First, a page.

If peacebuilders could better understand why some countries are more stable than others, and why they are able to absorb shocks and navigate potentially contentious processes -- such as elections -- without breaking down, they could identify elements of societies that help them persevere. This could add to the conflict-prevention strategies available to the policymakers and others, and also lead to more precise forecasting of violent conflict.

So why do the building blocks of peace get so little attention? Part of the problem is that there is little incentive to study peace. The day-to-day excitement and drama of conflict zones is attractive, and conflict-focused donors rarely fund analyses of peaceful places. Think tanks and policy institutes are not often inclined to support such work either -- and good luck getting the media to pay attention. There may be more focus on the ingredients of peace in academia, but the stubborn divide between academics and practitioners persists, and those making difficult policy decisions or implementing programs rarely consume relevant work done in the Ivory Tower.

All of this must be overcome. Peacebuilders need to rethink the balance between studying violence and peace. And in the midst of conflict, the questions of why violence is present and why peace is absent must both be asked.

This requires thinkers and practitioners to focus more on the components of peace. Donors, both public and private, should provide consistent funding for analyses of places and people who are not in conflict (avoiding the usual spikes in funding when conflicts erupt), and groups pursuing conflict prevention need to make a stronger case for why they should fund such projects. Peacebuilding organizations need to recalibrate how they prioritize their research and learning agendas, so that they are not just reacting to the latest crisis, but constantly learning from the peaceful places not in the news. The lessons they absorb should then be readily accessible to policymakers for use in crisis management, when time and bandwidth are limited.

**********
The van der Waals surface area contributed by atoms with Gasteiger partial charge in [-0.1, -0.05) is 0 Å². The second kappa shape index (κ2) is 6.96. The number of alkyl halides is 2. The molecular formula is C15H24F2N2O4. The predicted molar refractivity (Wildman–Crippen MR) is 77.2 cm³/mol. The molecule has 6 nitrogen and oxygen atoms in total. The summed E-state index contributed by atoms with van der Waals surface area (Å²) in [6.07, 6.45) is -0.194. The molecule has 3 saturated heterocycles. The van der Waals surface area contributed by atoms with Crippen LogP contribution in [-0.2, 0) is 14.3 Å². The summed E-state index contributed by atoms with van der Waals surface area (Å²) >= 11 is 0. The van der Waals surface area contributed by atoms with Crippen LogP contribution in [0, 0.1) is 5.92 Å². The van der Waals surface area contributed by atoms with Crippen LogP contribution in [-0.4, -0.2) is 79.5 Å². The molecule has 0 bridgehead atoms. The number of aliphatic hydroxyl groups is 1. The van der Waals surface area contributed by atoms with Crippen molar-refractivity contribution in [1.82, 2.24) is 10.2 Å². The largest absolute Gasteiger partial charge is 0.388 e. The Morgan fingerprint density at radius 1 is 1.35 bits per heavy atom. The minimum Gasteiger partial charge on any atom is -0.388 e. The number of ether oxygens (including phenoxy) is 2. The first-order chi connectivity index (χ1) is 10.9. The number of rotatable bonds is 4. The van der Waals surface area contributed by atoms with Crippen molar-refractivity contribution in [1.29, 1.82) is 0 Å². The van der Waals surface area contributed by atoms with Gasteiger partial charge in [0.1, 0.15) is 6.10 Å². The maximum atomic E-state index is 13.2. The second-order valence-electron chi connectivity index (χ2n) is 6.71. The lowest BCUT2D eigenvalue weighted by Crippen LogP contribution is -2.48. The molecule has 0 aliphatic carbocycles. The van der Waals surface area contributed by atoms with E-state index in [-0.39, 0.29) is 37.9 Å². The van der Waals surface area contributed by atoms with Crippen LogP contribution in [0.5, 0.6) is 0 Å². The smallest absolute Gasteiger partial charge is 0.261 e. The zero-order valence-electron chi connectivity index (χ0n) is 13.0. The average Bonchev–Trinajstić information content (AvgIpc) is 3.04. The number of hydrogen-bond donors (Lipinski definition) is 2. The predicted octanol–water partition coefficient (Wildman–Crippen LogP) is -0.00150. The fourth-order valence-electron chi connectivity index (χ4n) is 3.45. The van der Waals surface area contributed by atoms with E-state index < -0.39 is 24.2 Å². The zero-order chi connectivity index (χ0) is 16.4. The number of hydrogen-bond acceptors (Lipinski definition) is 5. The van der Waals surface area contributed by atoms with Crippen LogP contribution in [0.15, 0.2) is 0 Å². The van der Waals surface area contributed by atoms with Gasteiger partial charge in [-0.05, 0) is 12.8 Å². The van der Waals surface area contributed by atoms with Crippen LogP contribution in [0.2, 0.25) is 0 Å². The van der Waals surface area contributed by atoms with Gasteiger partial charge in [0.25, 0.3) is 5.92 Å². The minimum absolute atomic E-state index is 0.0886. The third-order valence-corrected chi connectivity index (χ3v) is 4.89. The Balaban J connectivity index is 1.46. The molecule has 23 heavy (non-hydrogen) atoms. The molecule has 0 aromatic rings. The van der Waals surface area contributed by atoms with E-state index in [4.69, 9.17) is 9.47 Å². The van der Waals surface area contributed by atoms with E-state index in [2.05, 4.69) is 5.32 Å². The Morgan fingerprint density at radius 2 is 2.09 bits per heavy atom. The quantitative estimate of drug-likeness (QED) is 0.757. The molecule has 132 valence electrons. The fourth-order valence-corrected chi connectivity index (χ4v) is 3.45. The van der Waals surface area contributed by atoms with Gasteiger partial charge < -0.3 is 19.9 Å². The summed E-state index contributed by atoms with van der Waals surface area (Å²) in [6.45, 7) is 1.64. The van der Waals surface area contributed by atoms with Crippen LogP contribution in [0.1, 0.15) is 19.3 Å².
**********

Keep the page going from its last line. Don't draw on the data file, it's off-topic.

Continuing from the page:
Between the shocking violence in South Sudan and the Central African Republic, continuing turmoil in Syria and recent 20th anniversary of the Rwandan genocide, there have been many rhetorical commitments to ending and preventing violent conflict. Policymakers often lament, however, that all they have to choose from are bad options, and that the tools at their disposal do not fit the problems at hand. But a closer examination of peaceful places may help to expand those options and tools, change the frame of reference, and stimulate new thinking. To fulfill the mission of helping countries pull themselves out of seemingly endless conflicts, it isn't enough to understand what makes them fall apart -- we have understand what makes them strong.

Jon Temin is the director of the Africa program at the U.S. Institute of Peace.

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Midfield General

How to Price a Meaningless Match

Why iffy third-round games in the World Cup’s group stage should trade at a discount.

In the group stage of the World Cup, not all matches are created equal. By the third and final round, some teams are always on their way out of the tournament while others have booked their spots in the Round of 16. Most of these teams still find something to play for, but it might not be what the fans paid to see.

I know this, because it happened to me. After I got my tickets for the 2010 World Cup in South Africa, I watched the draw for matchups with a mix of satisfaction and disappointment. Netherlands versus Cameroon was sure to be an entertaining fixture full of stylish soccer; Portugal versus North Korea, not so much.

In the end, things turned out quite differently. True, North Korea didn't offer much in the way of soccer, but Portugal scored seven stylish goals. Unexpectedly, the other match was a stinker. At kickoff, the only question for the Dutch was whether they would qualify ahead of Japan. For Cameroon, the tournament was already over.

The Cameroonians tried gamely enough to give their fans something to cheer, including the obligatory goal by Samuel Eto'o, albeit from a penalty shot. The Dutch worked methodically, if without inspiration, to eke out a 2-1 victory. But neither side seemed to be playing with the kind of fire that has characterized so many of the early matches in Brazil. All the players were loose and relaxed, playing routinely for sport rather than desperately for survival.